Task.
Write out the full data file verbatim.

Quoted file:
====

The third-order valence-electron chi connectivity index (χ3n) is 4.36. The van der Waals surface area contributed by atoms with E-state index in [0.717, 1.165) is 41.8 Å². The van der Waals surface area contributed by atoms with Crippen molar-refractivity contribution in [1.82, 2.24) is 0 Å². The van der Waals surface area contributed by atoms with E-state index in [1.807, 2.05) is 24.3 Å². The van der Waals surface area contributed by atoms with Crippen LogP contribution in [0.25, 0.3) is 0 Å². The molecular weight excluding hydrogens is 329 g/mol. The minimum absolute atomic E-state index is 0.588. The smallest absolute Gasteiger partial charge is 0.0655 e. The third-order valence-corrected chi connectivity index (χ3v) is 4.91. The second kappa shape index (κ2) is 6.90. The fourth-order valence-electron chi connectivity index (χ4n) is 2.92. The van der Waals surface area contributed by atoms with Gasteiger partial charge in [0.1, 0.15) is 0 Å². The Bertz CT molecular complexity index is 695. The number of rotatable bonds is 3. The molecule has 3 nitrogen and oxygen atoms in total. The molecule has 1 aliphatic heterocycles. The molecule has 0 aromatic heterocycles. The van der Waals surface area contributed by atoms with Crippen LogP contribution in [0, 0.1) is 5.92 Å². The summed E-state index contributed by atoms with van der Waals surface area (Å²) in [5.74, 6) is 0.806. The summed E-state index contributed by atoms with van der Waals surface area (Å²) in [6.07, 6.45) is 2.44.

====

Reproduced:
The third-order valence-electron chi connectivity index (χ3n) is 4.36. The van der Waals surface area contributed by atoms with E-state index in [0.717, 1.165) is 41.8 Å². The van der Waals surface area contributed by atoms with Crippen molar-refractivity contribution in [1.82, 2.24) is 0 Å². The van der Waals surface area contributed by atoms with E-state index in [1.807, 2.05) is 24.3 Å². The van der Waals surface area contributed by atoms with Crippen LogP contribution in [0.25, 0.3) is 0 Å². The molecular weight excluding hydrogens is 329 g/mol. The minimum absolute atomic E-state index is 0.588. The smallest absolute Gasteiger partial charge is 0.0655 e. The third-order valence-corrected chi connectivity index (χ3v) is 4.91. The second kappa shape index (κ2) is 6.90. The fourth-order valence-electron chi connectivity index (χ4n) is 2.92. The van der Waals surface area contributed by atoms with Gasteiger partial charge in [0.1, 0.15) is 0 Å². The Bertz CT molecular complexity index is 695. The number of rotatable bonds is 3. The molecule has 3 nitrogen and oxygen atoms in total. The molecule has 1 aliphatic heterocycles. The molecule has 0 aromatic heterocycles. The van der Waals surface area contributed by atoms with Crippen LogP contribution in [0, 0.1) is 5.92 Å². The summed E-state index contributed by atoms with van der Waals surface area (Å²) in [5.74, 6) is 0.806. The summed E-state index contributed by atoms with van der Waals surface area (Å²) in [6.07, 6.45) is 2.44.